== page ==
What do you want to be when you grow up? How many times have you heard this question? How many times have you asked this question? As much as we would like to believe that we can choose our profession with all of the agonizing, dreaming, planning, and praying we do, I think often, as was the case with me, our professions seem to choose us instead.
After working several years as an elementary school teacher and then deciding to stay home to care for and teach my four young children, my life made a turn down a rocky, unknown road. I tend to be a rule follower, so when I turned 40, I called to make an appointment for my first mammogram. There was no fear with that appointment, rather pride in staying organized and checking off boxes on my to-do list. When I received the call to come back for a biopsy, my pride soon faded away to fear.
My journey through breast cancer diagnosis, surgery, chemotherapy, radiation, and follow-up oncology appointments became my identity as a 41-year-old woman. A big part of that identity was found in my “second home and family”—the hospital, cancer center, and healthcare workers I interacted with daily, weekly, and monthly for almost a year. As I learned of and tried to make sense of my diagnosis, I had close interactions and hugs from a nurse navigator. As I got prepped for surgery, I had interactions with a variety of nurses. As I sat in a recliner receiving chemotherapy, I was closely attended to by nurses. As I received daily radiation, I touched base with a radiation oncology nurse. As I rang the bell after completing my chemotherapy treatments, I was cheered on by nurses. During a time of trying to make sense of life and reconfigure my identity, the nursing profession chose me.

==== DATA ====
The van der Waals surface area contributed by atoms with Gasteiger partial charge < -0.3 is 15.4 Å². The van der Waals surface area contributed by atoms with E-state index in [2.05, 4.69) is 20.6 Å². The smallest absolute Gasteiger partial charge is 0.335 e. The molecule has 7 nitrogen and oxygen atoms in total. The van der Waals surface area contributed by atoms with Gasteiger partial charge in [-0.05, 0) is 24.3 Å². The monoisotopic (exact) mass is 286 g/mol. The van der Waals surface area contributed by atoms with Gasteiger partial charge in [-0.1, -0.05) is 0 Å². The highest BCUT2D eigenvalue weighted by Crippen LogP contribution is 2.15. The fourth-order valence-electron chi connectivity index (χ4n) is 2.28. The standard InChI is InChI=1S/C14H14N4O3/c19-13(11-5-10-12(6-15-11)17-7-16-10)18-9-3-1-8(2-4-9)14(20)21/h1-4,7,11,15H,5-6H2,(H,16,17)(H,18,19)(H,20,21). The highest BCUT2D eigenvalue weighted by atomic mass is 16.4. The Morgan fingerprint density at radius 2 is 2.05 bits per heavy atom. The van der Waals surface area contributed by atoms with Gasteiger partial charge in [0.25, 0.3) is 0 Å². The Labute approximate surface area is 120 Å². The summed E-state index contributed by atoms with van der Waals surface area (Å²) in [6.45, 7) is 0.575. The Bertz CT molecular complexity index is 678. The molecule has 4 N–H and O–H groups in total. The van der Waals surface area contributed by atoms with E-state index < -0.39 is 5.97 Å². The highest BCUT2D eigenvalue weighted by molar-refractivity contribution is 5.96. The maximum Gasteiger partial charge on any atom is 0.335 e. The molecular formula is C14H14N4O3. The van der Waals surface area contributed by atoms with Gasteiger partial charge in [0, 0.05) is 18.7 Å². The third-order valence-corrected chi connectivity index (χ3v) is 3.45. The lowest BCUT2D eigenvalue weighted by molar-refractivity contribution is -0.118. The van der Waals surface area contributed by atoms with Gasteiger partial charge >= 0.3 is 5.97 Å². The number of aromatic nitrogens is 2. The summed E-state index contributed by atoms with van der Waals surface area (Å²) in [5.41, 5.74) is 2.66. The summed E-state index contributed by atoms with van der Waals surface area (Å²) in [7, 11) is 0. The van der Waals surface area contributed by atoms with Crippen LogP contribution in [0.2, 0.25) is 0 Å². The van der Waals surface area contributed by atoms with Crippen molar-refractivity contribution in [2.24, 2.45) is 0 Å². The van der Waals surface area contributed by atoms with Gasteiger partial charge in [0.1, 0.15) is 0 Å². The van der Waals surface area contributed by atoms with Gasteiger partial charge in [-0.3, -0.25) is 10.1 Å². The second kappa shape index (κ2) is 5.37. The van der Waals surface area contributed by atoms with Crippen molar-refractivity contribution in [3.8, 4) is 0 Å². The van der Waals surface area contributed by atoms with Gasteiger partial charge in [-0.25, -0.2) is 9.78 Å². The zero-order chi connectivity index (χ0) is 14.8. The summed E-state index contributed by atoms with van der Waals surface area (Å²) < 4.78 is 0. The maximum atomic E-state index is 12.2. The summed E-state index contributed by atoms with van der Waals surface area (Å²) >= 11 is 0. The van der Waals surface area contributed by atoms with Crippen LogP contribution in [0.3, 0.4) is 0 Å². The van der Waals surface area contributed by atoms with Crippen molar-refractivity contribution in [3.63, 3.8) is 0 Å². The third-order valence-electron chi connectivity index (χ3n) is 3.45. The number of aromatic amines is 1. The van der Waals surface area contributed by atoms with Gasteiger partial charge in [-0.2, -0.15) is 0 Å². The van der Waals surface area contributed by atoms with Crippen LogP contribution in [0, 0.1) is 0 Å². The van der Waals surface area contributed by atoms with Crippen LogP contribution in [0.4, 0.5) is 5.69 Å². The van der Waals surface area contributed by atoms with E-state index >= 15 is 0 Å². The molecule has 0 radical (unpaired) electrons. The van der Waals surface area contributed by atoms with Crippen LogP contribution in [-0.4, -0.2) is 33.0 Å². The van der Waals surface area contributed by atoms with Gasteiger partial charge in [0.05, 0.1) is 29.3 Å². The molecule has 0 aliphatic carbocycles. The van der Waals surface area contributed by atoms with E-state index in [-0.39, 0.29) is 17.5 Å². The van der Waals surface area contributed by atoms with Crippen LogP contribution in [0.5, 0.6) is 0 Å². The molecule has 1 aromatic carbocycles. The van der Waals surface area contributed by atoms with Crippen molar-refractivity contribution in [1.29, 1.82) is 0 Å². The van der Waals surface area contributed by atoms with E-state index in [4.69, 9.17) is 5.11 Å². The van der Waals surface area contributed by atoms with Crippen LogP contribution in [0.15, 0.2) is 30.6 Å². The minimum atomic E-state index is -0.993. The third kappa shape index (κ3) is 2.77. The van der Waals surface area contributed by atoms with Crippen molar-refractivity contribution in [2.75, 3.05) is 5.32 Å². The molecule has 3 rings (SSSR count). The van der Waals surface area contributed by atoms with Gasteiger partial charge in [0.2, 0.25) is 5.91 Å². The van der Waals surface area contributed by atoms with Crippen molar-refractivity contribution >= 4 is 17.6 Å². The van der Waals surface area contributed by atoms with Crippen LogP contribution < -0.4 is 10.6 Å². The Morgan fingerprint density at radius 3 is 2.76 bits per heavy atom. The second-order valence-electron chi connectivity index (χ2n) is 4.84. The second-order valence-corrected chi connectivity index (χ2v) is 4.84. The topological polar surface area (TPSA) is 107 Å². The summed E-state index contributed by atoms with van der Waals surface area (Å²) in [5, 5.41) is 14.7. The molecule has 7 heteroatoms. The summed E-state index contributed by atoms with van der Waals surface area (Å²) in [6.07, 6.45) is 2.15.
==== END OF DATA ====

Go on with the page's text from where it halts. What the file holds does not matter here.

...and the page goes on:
Working in a profession that has chosen you, as being an oncology nurse has chosen me after fighting cancer myself, is something that I now find pride in. I am proud to be a nurse. I am proud to be able to give back to a profession that cared for me. I am proud to help patients in a way that only another cancer survivor can help. It’s common for everyone to have days of feeling unfulfilled or discouraged at work. I try to remember on these days to let my pride in being a nurse shine through my smile, my care, my attention to detail, and my advocating for my patients. I try to simply be grateful that my profession chose me and continually uses me to care for others in the same way I received care.
Susan Miller Huyard is an oncology nurse at Augusta Health Center for Cancer and Blood Disorders in Fishersville, Virginia.